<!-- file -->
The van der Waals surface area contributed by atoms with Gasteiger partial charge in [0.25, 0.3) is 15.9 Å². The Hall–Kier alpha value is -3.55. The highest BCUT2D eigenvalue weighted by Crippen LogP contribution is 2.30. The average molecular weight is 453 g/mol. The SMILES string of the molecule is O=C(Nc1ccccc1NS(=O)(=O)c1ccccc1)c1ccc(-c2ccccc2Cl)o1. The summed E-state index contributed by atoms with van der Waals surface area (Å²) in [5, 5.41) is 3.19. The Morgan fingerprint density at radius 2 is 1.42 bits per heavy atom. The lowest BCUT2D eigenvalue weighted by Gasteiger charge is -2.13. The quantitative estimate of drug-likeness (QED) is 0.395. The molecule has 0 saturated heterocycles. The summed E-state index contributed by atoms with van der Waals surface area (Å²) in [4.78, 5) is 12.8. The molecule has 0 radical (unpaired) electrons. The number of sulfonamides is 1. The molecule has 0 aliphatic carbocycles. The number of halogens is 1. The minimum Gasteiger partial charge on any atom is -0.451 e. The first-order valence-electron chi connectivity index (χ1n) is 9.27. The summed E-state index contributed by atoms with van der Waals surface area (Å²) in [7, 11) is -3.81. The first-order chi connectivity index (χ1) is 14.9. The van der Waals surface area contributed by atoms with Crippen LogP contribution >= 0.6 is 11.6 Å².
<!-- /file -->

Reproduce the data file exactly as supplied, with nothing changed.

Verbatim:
The van der Waals surface area contributed by atoms with Gasteiger partial charge in [0.25, 0.3) is 15.9 Å². The Hall–Kier alpha value is -3.55. The highest BCUT2D eigenvalue weighted by Crippen LogP contribution is 2.30. The average molecular weight is 453 g/mol. The SMILES string of the molecule is O=C(Nc1ccccc1NS(=O)(=O)c1ccccc1)c1ccc(-c2ccccc2Cl)o1. The summed E-state index contributed by atoms with van der Waals surface area (Å²) in [5, 5.41) is 3.19. The Morgan fingerprint density at radius 2 is 1.42 bits per heavy atom. The lowest BCUT2D eigenvalue weighted by Gasteiger charge is -2.13. The quantitative estimate of drug-likeness (QED) is 0.395. The molecule has 0 saturated heterocycles. The summed E-state index contributed by atoms with van der Waals surface area (Å²) in [4.78, 5) is 12.8. The molecule has 0 radical (unpaired) electrons. The number of sulfonamides is 1. The molecule has 0 aliphatic carbocycles. The number of halogens is 1. The minimum Gasteiger partial charge on any atom is -0.451 e. The first-order valence-electron chi connectivity index (χ1n) is 9.27. The summed E-state index contributed by atoms with van der Waals surface area (Å²) in [7, 11) is -3.81. The first-order chi connectivity index (χ1) is 14.9. The van der Waals surface area contributed by atoms with Crippen LogP contribution >= 0.6 is 11.6 Å².